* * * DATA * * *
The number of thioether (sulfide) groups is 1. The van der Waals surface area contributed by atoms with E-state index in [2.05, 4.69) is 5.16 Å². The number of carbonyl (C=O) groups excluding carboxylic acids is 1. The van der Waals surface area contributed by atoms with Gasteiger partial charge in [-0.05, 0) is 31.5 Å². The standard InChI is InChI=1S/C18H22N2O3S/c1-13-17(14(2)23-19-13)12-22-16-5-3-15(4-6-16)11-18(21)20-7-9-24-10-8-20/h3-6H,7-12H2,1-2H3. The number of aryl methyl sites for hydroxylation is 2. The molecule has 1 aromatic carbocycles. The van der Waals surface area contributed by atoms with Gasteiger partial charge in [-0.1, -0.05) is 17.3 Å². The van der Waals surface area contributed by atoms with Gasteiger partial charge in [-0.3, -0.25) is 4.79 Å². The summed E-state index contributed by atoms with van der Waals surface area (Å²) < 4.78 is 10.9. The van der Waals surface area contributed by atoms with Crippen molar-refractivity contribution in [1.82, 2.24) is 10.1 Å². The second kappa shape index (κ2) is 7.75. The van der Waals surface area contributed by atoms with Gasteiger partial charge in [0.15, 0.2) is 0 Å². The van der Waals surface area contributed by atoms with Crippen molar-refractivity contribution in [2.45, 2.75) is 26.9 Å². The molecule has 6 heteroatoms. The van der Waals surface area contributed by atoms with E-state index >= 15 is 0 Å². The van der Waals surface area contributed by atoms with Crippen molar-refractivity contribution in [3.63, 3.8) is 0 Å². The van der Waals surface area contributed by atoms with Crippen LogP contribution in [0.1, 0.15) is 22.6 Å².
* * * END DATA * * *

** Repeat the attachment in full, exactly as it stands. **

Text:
The number of thioether (sulfide) groups is 1. The van der Waals surface area contributed by atoms with E-state index in [2.05, 4.69) is 5.16 Å². The number of carbonyl (C=O) groups excluding carboxylic acids is 1. The van der Waals surface area contributed by atoms with Gasteiger partial charge in [-0.05, 0) is 31.5 Å². The standard InChI is InChI=1S/C18H22N2O3S/c1-13-17(14(2)23-19-13)12-22-16-5-3-15(4-6-16)11-18(21)20-7-9-24-10-8-20/h3-6H,7-12H2,1-2H3. The number of aryl methyl sites for hydroxylation is 2. The molecule has 1 aromatic carbocycles. The van der Waals surface area contributed by atoms with Gasteiger partial charge in [-0.1, -0.05) is 17.3 Å². The van der Waals surface area contributed by atoms with Gasteiger partial charge in [-0.3, -0.25) is 4.79 Å². The summed E-state index contributed by atoms with van der Waals surface area (Å²) < 4.78 is 10.9. The van der Waals surface area contributed by atoms with Crippen molar-refractivity contribution in [1.82, 2.24) is 10.1 Å². The second kappa shape index (κ2) is 7.75. The van der Waals surface area contributed by atoms with Gasteiger partial charge in [0.15, 0.2) is 0 Å². The van der Waals surface area contributed by atoms with Crippen molar-refractivity contribution in [2.45, 2.75) is 26.9 Å². The molecule has 6 heteroatoms. The van der Waals surface area contributed by atoms with E-state index >= 15 is 0 Å². The van der Waals surface area contributed by atoms with Crippen molar-refractivity contribution in [3.63, 3.8) is 0 Å². The van der Waals surface area contributed by atoms with Crippen LogP contribution in [0.1, 0.15) is 22.6 Å².